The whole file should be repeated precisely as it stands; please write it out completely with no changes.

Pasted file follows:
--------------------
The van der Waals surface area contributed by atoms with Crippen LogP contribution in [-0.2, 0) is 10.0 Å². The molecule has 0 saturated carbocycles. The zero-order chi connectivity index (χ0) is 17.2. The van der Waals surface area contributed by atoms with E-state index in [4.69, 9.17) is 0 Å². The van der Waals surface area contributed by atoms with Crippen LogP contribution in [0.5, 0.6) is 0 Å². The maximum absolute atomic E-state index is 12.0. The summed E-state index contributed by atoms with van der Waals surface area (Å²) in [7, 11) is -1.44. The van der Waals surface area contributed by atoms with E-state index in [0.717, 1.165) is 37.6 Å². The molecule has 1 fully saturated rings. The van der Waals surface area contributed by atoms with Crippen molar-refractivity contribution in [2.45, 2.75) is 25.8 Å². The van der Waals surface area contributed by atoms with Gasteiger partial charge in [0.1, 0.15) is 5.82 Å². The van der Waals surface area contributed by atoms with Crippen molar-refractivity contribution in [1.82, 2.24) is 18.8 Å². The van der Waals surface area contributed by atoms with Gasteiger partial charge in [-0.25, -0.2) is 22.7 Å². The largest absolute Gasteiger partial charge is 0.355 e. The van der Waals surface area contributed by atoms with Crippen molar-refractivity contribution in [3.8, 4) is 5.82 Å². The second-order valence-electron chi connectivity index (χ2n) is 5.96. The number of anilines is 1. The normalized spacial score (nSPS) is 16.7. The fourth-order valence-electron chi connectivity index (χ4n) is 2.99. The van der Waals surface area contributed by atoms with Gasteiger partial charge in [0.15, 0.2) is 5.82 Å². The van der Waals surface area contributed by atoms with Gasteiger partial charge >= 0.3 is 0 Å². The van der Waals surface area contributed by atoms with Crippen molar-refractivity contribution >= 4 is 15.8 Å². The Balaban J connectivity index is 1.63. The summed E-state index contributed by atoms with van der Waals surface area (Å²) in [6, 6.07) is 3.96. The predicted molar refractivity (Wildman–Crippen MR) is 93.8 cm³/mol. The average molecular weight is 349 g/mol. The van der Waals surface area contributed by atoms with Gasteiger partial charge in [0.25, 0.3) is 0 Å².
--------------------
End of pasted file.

The van der Waals surface area contributed by atoms with Crippen LogP contribution in [-0.2, 0) is 10.0 Å². The molecule has 0 saturated carbocycles. The zero-order chi connectivity index (χ0) is 17.2. The van der Waals surface area contributed by atoms with E-state index in [4.69, 9.17) is 0 Å². The van der Waals surface area contributed by atoms with Crippen LogP contribution in [0.5, 0.6) is 0 Å². The maximum absolute atomic E-state index is 12.0. The summed E-state index contributed by atoms with van der Waals surface area (Å²) in [7, 11) is -1.44. The van der Waals surface area contributed by atoms with E-state index in [0.717, 1.165) is 37.6 Å². The molecule has 1 fully saturated rings. The van der Waals surface area contributed by atoms with Crippen molar-refractivity contribution in [2.45, 2.75) is 25.8 Å². The van der Waals surface area contributed by atoms with Gasteiger partial charge in [0.1, 0.15) is 5.82 Å². The van der Waals surface area contributed by atoms with Crippen molar-refractivity contribution in [1.82, 2.24) is 18.8 Å². The van der Waals surface area contributed by atoms with Gasteiger partial charge in [-0.25, -0.2) is 22.7 Å². The largest absolute Gasteiger partial charge is 0.355 e. The van der Waals surface area contributed by atoms with Crippen molar-refractivity contribution in [3.8, 4) is 5.82 Å². The second-order valence-electron chi connectivity index (χ2n) is 5.96. The number of anilines is 1. The normalized spacial score (nSPS) is 16.7. The fourth-order valence-electron chi connectivity index (χ4n) is 2.99. The van der Waals surface area contributed by atoms with Gasteiger partial charge in [0.15, 0.2) is 5.82 Å². The van der Waals surface area contributed by atoms with Gasteiger partial charge >= 0.3 is 0 Å². The van der Waals surface area contributed by atoms with Crippen molar-refractivity contribution >= 4 is 15.8 Å². The Balaban J connectivity index is 1.63. The summed E-state index contributed by atoms with van der Waals surface area (Å²) in [6, 6.07) is 3.96. The predicted molar refractivity (Wildman–Crippen MR) is 93.8 cm³/mol. The average molecular weight is 349 g/mol. The van der Waals surface area contributed by atoms with Gasteiger partial charge in [0.25, 0.3) is 0 Å².